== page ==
Meetings – The Death of American Productivity

meetings productivity

Why do meetings suck? What steps can you take to make meetings productive? I’ve tried to answer all those questions in this humorous (yet honest) presentation on meetings.

This is an enhanced view of the presentation I did in person. This presentation on Meetings has been coming for a while, I’ve written about meetings and productivity in the past. I’ve attended a ton of meetings, and a majority of them have been a terrible waste of time.

As I started my own business, I found that I allowed a lot of time to get sucked out of my schedule by meetings. I’m a lot more disciplined now. If I have work or projects to do, I begin canceling and rescheduling meetings. If you’re consulting for other companies, your time is all you have. Meetings can eat that time up quicker than almost any other activity.

In an economy where productivity must increase and resources are declining, you may want to take a closer look at meetings to find opportunities to improve both.

I’ve been on a reading streak lately and these books have really been inspiring to me regarding my business and my personal productivity – Seth Godin’s Linchpin: Are You Indispensable?, Jason Fried & David Heinemeier Hansson’s Rework and Tim Ferriss’ The 4-Hour Workweek. Each book tackles Meetings in them.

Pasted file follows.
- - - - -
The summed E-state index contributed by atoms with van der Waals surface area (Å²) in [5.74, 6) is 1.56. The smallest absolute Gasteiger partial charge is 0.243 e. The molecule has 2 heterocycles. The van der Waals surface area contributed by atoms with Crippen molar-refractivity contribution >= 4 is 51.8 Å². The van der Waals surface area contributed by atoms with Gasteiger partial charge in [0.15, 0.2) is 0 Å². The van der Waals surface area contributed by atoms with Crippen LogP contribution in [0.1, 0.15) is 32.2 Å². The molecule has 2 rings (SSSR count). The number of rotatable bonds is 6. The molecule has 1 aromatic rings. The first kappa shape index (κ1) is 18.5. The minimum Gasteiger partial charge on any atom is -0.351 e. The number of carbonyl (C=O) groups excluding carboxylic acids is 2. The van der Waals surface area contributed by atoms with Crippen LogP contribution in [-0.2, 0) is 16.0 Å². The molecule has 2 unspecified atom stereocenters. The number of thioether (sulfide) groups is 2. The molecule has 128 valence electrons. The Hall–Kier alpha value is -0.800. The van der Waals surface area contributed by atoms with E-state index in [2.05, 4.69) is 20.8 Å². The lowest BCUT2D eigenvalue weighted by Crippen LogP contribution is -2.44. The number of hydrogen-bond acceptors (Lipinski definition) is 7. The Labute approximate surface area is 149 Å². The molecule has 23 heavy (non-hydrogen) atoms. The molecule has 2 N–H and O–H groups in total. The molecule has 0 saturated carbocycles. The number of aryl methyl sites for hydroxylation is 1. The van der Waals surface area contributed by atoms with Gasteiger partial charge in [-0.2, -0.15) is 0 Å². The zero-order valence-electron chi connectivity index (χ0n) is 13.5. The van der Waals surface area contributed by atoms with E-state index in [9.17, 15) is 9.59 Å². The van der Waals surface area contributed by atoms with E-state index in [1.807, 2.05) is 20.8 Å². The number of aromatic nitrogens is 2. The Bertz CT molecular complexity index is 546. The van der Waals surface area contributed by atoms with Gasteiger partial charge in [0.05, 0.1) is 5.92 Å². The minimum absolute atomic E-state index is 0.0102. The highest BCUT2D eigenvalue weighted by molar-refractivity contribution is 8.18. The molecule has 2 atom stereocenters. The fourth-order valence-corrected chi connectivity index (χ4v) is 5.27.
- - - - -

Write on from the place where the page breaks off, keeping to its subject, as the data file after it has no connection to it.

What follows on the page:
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    Meetings to plan meetings. The death of any corporate institution is the substitution of individual talent and abilities with collective buy-in and compromise to the lowest common denominator. I agree with a lot Doug has to say here.

    Good tension = healthy tension. I love going into meetings having already produced something without collective buy-in. Call it “proof of concept” and you’re almost always assured executive buy-in. Try it out: it’s constructive, it’s proactive, and it challenges people to think differently.

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